Many parents wonder, which is the best sleep training method to use on my baby? I think it’s normal that families, mothers in particular, spend a lot of time researching different baby sleep training methods, since we live in a time where we have such a huge amount of information available to us 24/7. Sometimes if parents choose not to sleep train while their child is an infant, they question whether toddler sleep training methods are significantly different than methods for babies.
Which Sleep Training Methods are Cry It Out ?
Right off the bat I want to make one thing clear — I feel strongly that virtually all methods of sleep training are Cry It Out. Before I go into more detail about that statement, let’s discuss what sleep training actually is. Sleep training is teaching an infant or toddler how to go down alone and awake in the crib or bed and fall asleep 100% on their own, without any sleep props of any kind (including a crib positioner, swaddle, rocking, bouncing, feeding, etc). Most sleep problems children experience stem from an inability to fall asleep independently. If a child does not know how to fall asleep on their own for naps and bedtime, they usually do not know how to fall back to sleep on their own as they wake throughout the night. For humans of all ages, waking through the night is normal. As we complete cycles of sleep, we wake slightly, and if a child doesn’t know how to fall back to sleep on their own, they will typically wake all the way up and request whatever assistance they need in order to fall back to sleep. Now, even when a child is sleep trained, they may still experience struggles with their sleep. These can be related to normal sleep regressions, not having an ideal bedroom environment, or needing to transition to fewer naps. However, even if you address these issues, your child will still struggle to sleep soundly if they don’t know how to fall asleep on their own.
So, why do I think all methods are Cry It Out? Because once you take away what a child depends on to sleep, they will share their feelings with you by crying. There is a lot of banter on the internet regarding crying for the purposes of sleep training being harmful to children. It is simply false that the crying associated with sleep training harms children in the short, immediate, or long term. This is why the question a parent should be asking isn’t, “Which sleep training method is right or best for my baby or toddler?” but instead, “What sleep training method is right for me?”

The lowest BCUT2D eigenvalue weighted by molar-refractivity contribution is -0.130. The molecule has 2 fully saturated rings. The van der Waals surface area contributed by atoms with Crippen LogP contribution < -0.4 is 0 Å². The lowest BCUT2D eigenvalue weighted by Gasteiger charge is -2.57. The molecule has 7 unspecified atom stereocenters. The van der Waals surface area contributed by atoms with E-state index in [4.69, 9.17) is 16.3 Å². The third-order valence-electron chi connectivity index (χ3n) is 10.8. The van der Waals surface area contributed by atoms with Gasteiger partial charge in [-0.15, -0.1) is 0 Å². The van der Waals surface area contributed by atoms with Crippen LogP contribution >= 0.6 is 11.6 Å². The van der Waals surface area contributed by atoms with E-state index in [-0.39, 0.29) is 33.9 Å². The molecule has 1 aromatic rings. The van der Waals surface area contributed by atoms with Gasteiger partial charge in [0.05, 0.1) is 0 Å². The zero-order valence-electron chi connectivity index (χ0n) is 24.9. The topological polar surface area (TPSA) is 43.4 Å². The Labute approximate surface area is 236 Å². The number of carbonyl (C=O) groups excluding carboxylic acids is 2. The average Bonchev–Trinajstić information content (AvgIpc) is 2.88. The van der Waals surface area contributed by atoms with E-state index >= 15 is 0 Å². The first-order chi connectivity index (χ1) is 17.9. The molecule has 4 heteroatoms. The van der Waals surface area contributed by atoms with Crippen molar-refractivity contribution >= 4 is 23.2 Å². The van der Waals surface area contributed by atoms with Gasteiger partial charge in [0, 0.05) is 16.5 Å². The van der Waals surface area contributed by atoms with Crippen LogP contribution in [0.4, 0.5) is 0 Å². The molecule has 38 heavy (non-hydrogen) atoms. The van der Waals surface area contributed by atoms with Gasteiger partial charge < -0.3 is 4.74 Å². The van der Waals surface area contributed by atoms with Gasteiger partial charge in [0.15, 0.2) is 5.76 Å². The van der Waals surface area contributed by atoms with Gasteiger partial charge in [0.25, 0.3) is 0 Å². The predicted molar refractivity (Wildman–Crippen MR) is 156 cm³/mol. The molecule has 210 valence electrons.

There is no way that you will successfully train your child to sleep independently without them expressing how they feel by crying. And, the more involved or “hands on” you are during the sleep training process, the longer and harder a child will cry. Imagine trying to fall asleep and your partner repeatedly opening your door, walking up to you, touching and talking to you, then leaving, and doing it all over again every couple of minutes. It would quite literally be impossible to fall asleep. Methods that involve a lot of soothing from parents usually result in more, not less crying. That’s why it may surprise you that methods that involve parents less (not more) produce faster results with much less crying from baby.
Finding the Best Sleep Training Method for You
I won’t waste time here going over the various methods available to train children to sleep because I know if you’re reading this you’ve also read many other blog posts and books and are already very familiar with popular sleep training methods. Like you, I’ve also studied nearly every sleep training book I’ve ever come across, and I’ve spent thousands of hours working with over 4,000 families around the world to design the Baby Sleep Trainer method to be the quickest, most efficient, and humane way to get your child falling asleep on their own, sleeping through the night, and taking healthy naps. I would never ask a family to leave their child alone all night long, yet I’ve designed a way to check on your child and interact with them during training without being intrusive while they figure out how to fall asleep on their own. I truly don’t want your baby crying any more than you do, and that’s why I’m totally up front about the crying involved during sleep training. The issue of crying is the most important topic to a mom searching for a method to use, AND it’s the LEAST honestly discussed facet of sleep training.
If you’re still not sure which method to use for you child, I suggest that you take time to read about methods in detail, picture yourself in your child’s place, and imagine how it would feel trying to fall asleep with each of those methods being implemented on you personally. If you are not operating under the assumption that a child is crying out of a feeling of abandonment (which, again, is 100% categorically false), it will be easier for you to pick a method you feel most comfortable implementing for your baby or toddler.
Also please know that if you need affordable, hands-on help to sleep train your child, it’s only one click away. Use the code methods10 for a 10% discount on either Baby Sleep Trainer Program package.